With libxml, you can parse XML data in chunks. This alleviates the need to have all of the data in memory at one time, possibly resulting in a considerably smaller memory footprint. This could be applied to data downloaded using NSURLConnection. The NSURLConnection delegate method connection:didReceiveData: may be called multiple times during a download, and rather than accumulate the data, it can be immediately passed to the libxml parser. When the parser is finished, the data can be discarded. In addition, libxml callbacks use C strings rather than Objective C objects. In general, the overhead for objects is not significant, but in large numbers, in tight loops, this adds up. In particular, when the character data in an XML element is parsed, that data is delivered as one or more parse "events". For NSXMLParser, these events result as the delegate method parser:foundCharacters:, with an autoreleased NSString as the container for the character data. In libxml, the events call in the registered callback function, passing a pointer to a C string buffer. This offers another opportunity to optimize on memory management. Rather than creating an object with each call of the function, the character data can be accumulated in a separate buffer, until all data for the current XML element has been handled. Only at that point does a NSString object need to be created.
Speed is obviously important to users, as waiting for long operations to complete is not a good experience. In addition, speed is an indirect reflection of processor load, which is in turn tied to power consumption. Hence, an more rapidly executing code path not only provides a better user experience with the application itself, it consumes less power, leading to longer battery life and a better experience for the overall device.
At times CPU and/or IO intensive operations cannot be avoided. A positive user experience can still be provided in these cases by offloading work to separate threads, using NSThread, NSOperation, or lower level threading APIs such as POSIX threads(pthreads). This sample involves both lengthy IO (downloading the XML data) and CPU intensive work (parsing the XML). To keep the interface responsive, this work is done in a secondary thread. Periodically, the secondary thread updates the primary thread with the results of the work it has done. In turn, the user interface displays the new data to the user. If this approach were not used, the user would experience 3 or more seconds in which the application would appear to hang while the data was being downloaded and parsed.
This sample includes some screenshots and a sample trace document from Instruments. The first screenshot, "StatisticsScreenshot.png", is captured from the application, showing the statistics that might be seen after running each parser several times. The second, "ObjectAllocScreenshot.png", shows the Instruments window with one run from each parser. The top run is a run with the LibXMLParser. Note the significantly smaller peak memory usage. In addition, the trace document itself, included as a zipped archive, can be opened and examined.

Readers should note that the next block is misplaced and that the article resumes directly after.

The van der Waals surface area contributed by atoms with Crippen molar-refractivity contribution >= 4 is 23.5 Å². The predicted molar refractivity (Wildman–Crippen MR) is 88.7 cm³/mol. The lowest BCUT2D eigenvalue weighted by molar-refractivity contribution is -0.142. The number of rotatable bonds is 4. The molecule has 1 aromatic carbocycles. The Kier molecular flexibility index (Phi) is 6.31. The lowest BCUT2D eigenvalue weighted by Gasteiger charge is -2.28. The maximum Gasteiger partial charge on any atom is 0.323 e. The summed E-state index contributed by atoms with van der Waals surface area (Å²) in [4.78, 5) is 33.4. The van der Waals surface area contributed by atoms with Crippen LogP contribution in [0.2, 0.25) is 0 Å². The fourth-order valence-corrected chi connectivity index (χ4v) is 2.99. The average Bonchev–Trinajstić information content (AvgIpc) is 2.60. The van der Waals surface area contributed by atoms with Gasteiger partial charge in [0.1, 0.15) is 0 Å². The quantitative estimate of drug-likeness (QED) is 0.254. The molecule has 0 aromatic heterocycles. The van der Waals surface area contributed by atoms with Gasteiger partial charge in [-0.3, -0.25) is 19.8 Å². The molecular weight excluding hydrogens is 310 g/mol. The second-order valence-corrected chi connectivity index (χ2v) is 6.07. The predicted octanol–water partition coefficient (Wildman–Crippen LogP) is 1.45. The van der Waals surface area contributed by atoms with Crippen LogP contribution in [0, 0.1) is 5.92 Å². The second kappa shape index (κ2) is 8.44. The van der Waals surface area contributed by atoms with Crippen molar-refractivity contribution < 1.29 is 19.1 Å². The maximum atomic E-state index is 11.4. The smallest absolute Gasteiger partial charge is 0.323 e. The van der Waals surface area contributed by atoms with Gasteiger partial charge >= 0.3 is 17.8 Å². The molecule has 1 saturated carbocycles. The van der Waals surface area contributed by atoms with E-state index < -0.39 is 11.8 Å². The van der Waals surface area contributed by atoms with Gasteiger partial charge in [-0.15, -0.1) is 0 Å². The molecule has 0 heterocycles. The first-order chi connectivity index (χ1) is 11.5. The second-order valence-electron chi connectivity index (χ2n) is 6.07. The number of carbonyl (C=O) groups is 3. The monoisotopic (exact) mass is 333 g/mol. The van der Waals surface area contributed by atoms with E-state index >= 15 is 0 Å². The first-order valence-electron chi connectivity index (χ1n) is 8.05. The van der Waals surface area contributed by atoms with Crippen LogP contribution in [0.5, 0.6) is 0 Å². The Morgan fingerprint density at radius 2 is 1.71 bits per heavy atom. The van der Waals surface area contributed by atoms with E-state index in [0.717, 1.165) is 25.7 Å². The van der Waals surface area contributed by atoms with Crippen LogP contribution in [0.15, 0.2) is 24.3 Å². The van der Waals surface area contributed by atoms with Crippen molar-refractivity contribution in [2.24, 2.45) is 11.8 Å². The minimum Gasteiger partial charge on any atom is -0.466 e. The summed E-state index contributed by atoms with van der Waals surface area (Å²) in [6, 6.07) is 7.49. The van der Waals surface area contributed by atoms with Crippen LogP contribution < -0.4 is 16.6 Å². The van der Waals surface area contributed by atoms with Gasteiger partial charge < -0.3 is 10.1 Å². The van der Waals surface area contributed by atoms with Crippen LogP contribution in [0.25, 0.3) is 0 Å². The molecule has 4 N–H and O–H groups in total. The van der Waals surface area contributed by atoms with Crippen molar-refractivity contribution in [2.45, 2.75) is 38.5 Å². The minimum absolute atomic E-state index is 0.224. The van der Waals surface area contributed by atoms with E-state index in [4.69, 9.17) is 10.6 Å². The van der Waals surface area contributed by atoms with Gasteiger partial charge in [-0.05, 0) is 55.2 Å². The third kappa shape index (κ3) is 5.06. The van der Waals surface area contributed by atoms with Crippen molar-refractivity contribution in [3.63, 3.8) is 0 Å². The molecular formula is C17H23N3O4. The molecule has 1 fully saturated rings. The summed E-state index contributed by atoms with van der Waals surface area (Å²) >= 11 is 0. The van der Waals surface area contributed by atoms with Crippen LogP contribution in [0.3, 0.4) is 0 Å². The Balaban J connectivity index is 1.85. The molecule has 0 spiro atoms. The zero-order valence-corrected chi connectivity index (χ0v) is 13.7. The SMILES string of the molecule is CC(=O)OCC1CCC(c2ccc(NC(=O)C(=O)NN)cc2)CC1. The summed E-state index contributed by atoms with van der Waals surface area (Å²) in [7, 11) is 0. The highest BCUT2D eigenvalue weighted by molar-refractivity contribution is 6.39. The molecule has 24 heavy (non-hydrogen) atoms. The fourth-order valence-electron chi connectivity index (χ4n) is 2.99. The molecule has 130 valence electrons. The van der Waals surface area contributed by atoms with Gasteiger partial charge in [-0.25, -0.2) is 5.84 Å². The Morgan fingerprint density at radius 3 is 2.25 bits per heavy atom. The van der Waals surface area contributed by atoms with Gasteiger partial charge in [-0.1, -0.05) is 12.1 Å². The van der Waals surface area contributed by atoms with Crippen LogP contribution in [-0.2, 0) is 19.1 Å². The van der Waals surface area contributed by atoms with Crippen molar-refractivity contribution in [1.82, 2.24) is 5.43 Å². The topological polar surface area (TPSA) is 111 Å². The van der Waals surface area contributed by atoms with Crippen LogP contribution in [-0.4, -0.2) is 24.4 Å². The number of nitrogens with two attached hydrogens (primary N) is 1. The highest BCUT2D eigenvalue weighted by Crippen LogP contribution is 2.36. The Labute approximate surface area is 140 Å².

Xcode 4.6, iOS 6.0 SDK
Adds the main UITabBarController's view to the application's window.
Provides an interface for choosing and running one of the two available parsers.
Creates and runs an instance of the parser type chosen by the user, and displays the parsed songs in a table. Selecting a row in the table navigates to a detail view for that song.
Displays details of a single parsed song.
Contains the parsed information about a song.
Base class for the two parsers, this class handles interactions with a delegate object (the SongsViewController in this sample) and provides basic functionality common to both parsers.
Subclass of iTunesRSSParser that uses libxml2 for parsing the XML data.
Subclass of iTunesRSSParser that uses the Foundation framework's NSXMLParser for parsing the XML data.
Displays statistics about each parser, including its average time to download the XML data, parse it, and the total average time from beginning the download to completing the parse.
Collection of C functions for database storage of parser performance metrics. These functions manage all interactions with the SQLite database, including both writes to the database and queries for aggregate statistics about the measurements.
Launches the application.
CHANGES FROM PREVIOUS VERSIONS
1.4 - Fixed auto release pool crasher bug, updated to adopt current best practices for Objective-C, now using Automatic Reference Counting (ARC), slightly improved UI.
1.3 - Minor updates for iOS 4.0.
1.2 - Fixed a memory leak in LibXMLParser implementation of the NSURLConnection delegate method -connectionDidFinishLoading:. Improved autorelease pool management in Cocoa parser.
1.1 - Updated user interface for iPhone SDK 3.0 and fixed bug in Xcode build setting for header search paths.
1.0 - Initial version published.